BBC
2 Mar 2012

Northern Ireland’s Director of Public Prosecutions has criticised the quality of files sent to his office by the police.

Barra McGrory said about half of the files on serious crimes did not have enough information for his staff to decide whether to take a case to court.

More than 60,000 files are sent to the Public Prosecution Service (PPS) by the police each year.

Mr McGrory is reviewing the flow of information from the PSNI.

He said the issue of the quality of information from the police was one which he had “raised at a very high level with PSNI”.

“It is something which has caused the Public Prosecution Service some concern, because there are a very large number of files which arrive with the Public Prosecution Service, in which there is simply not enough information to take a decision to prosecute and those files have to go back,” he told the BBC.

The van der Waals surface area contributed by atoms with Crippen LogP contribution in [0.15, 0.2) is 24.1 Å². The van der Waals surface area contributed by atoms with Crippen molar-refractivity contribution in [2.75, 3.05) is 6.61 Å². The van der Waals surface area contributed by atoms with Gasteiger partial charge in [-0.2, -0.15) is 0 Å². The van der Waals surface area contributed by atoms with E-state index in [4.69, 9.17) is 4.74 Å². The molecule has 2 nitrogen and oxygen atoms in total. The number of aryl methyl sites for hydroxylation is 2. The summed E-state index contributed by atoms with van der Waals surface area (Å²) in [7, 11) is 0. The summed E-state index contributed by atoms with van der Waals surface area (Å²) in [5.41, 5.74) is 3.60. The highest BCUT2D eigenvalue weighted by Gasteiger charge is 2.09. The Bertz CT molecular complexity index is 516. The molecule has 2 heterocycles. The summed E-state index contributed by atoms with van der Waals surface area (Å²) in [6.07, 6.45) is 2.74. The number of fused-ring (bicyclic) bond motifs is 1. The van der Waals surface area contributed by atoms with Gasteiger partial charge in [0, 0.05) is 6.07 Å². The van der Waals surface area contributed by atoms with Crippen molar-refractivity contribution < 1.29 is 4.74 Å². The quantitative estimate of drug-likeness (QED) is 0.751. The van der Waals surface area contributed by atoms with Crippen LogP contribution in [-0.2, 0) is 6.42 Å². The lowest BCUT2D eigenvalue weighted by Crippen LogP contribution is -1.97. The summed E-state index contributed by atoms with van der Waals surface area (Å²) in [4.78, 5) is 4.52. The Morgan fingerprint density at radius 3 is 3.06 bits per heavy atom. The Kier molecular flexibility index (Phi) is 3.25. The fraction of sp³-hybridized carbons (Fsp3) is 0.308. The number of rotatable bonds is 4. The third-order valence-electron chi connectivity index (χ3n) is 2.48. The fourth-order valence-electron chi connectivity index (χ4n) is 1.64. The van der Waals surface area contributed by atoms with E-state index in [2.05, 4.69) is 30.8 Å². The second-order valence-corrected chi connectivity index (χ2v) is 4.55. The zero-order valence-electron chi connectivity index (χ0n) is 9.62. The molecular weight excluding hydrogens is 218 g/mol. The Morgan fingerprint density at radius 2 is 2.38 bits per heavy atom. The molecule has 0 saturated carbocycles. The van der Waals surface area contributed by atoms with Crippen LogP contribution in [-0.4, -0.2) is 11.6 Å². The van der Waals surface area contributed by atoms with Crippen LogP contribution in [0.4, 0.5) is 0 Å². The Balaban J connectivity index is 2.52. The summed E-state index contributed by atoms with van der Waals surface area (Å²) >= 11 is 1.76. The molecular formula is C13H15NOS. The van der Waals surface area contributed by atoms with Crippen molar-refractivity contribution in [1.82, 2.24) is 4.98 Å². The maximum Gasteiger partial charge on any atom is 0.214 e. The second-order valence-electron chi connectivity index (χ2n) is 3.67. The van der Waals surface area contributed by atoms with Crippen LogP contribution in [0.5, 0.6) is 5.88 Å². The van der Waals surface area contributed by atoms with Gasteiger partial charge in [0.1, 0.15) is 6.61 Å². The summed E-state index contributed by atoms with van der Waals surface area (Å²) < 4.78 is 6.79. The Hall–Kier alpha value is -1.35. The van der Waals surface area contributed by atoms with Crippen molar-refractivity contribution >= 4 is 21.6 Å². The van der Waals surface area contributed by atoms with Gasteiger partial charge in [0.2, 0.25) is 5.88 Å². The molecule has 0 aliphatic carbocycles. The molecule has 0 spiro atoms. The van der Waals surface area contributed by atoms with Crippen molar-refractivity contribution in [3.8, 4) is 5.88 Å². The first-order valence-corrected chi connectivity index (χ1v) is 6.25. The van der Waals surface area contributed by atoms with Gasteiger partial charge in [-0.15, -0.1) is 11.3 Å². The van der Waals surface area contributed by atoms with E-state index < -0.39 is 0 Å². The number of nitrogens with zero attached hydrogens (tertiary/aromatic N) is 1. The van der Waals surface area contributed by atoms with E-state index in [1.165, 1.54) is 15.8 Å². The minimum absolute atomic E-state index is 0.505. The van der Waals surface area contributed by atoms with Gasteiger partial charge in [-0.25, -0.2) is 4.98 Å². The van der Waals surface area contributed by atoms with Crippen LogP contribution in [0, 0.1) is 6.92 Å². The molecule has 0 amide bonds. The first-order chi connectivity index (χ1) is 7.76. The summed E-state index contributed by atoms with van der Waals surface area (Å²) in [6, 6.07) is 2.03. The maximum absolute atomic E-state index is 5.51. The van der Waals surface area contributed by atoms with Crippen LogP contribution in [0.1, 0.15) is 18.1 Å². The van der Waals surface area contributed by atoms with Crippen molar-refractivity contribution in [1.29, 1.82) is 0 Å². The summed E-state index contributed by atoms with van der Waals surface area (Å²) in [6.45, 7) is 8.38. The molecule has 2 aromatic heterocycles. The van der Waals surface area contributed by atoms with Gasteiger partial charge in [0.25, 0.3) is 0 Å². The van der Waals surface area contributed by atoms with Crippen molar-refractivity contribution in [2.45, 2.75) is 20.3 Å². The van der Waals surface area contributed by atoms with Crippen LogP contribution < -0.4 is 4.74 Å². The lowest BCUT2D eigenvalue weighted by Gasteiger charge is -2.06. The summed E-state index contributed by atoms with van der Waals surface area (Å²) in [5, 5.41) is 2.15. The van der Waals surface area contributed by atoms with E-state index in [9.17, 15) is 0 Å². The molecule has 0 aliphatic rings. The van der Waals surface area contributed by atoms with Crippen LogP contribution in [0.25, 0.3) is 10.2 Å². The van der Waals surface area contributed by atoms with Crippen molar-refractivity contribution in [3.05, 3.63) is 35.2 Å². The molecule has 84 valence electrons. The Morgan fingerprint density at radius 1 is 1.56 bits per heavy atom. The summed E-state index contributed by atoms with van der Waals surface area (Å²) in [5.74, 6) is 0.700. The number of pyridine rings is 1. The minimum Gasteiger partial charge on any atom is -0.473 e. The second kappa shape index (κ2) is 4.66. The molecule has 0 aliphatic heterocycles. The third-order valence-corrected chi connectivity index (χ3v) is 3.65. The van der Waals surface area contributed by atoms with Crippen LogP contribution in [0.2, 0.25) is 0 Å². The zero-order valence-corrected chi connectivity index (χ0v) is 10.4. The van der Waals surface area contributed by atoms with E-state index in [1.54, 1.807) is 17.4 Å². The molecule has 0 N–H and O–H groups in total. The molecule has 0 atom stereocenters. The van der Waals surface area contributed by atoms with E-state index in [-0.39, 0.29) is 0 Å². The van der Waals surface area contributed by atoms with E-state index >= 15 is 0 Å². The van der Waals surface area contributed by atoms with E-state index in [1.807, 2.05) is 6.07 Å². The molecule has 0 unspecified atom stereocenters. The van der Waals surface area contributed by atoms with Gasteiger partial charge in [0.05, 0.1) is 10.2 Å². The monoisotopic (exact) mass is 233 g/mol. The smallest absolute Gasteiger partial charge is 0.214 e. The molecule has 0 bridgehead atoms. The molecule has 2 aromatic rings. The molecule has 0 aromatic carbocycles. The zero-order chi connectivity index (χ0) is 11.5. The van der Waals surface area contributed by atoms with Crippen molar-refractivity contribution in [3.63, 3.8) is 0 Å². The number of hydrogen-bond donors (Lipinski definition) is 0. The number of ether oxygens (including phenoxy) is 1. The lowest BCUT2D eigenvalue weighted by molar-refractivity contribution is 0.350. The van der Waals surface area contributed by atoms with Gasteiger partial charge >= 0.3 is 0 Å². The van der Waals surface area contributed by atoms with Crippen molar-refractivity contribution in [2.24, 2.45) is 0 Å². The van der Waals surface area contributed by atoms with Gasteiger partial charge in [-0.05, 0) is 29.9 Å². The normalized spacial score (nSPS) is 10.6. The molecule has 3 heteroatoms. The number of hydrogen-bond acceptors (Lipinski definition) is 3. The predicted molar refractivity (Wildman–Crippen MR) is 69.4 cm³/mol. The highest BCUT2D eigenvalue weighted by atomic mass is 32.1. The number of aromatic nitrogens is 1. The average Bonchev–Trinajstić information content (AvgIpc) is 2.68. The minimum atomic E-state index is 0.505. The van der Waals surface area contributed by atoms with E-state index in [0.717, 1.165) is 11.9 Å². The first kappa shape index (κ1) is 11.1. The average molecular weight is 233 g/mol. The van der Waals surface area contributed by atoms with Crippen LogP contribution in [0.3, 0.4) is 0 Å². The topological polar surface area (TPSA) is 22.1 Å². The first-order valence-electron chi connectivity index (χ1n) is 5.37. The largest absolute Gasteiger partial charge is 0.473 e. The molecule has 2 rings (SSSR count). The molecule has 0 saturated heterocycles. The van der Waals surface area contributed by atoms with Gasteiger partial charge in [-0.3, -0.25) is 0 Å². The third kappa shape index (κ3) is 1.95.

“There is a procedure by which we can ask for further information on cases and we do that somewhere in the region of 50% of the case files that we receive from the police.

“That is far more than I would like and it’s something we’re looking at.”

Mr McGrory added that there needed to be ways to maintain a degree of independence, but yet work a little bit more closely with the police regarding prosecutions.

On Thursday, Mr McGrory defended so-called supergrass trials.

He denied the verdicts in last month’s UVF supergrass case were an embarrassment for the Public Prosecution Service and the police.

The Justice Minister, David Ford, later told MLAs he saw no need for changes to the law in the light of the outcome.

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